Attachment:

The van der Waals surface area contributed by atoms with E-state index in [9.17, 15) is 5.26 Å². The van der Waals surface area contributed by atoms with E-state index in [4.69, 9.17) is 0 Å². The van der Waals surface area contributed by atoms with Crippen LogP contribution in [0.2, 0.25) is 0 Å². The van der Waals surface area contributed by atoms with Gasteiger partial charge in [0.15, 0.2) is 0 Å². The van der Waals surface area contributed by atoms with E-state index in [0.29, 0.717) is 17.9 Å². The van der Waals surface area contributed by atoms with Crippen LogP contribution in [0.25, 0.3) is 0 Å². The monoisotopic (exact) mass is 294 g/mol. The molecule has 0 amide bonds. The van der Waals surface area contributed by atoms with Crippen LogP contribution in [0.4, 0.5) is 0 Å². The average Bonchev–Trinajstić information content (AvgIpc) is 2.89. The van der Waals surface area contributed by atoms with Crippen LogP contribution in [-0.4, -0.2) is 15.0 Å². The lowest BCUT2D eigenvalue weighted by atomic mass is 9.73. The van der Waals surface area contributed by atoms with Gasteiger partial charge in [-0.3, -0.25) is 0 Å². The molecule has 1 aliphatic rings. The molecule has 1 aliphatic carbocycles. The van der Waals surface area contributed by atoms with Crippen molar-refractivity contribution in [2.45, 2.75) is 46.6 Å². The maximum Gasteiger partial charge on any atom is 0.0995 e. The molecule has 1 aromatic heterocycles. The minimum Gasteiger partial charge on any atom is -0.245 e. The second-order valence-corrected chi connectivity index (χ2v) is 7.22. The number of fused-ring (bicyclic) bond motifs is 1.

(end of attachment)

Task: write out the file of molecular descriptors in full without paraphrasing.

The van der Waals surface area contributed by atoms with E-state index in [9.17, 15) is 5.26 Å². The van der Waals surface area contributed by atoms with E-state index in [4.69, 9.17) is 0 Å². The van der Waals surface area contributed by atoms with Crippen LogP contribution in [0.2, 0.25) is 0 Å². The van der Waals surface area contributed by atoms with Gasteiger partial charge in [0.15, 0.2) is 0 Å². The van der Waals surface area contributed by atoms with E-state index in [0.29, 0.717) is 17.9 Å². The van der Waals surface area contributed by atoms with Crippen LogP contribution in [0.25, 0.3) is 0 Å². The monoisotopic (exact) mass is 294 g/mol. The molecule has 0 amide bonds. The van der Waals surface area contributed by atoms with Crippen LogP contribution in [0.4, 0.5) is 0 Å². The average Bonchev–Trinajstić information content (AvgIpc) is 2.89. The van der Waals surface area contributed by atoms with Crippen LogP contribution in [-0.4, -0.2) is 15.0 Å². The lowest BCUT2D eigenvalue weighted by atomic mass is 9.73. The van der Waals surface area contributed by atoms with Gasteiger partial charge in [-0.3, -0.25) is 0 Å². The molecule has 1 aliphatic rings. The molecule has 1 aliphatic carbocycles. The van der Waals surface area contributed by atoms with Crippen molar-refractivity contribution in [2.45, 2.75) is 46.6 Å². The maximum Gasteiger partial charge on any atom is 0.0995 e. The molecule has 1 aromatic heterocycles. The minimum Gasteiger partial charge on any atom is -0.245 e. The second-order valence-corrected chi connectivity index (χ2v) is 7.22. The number of fused-ring (bicyclic) bond motifs is 1.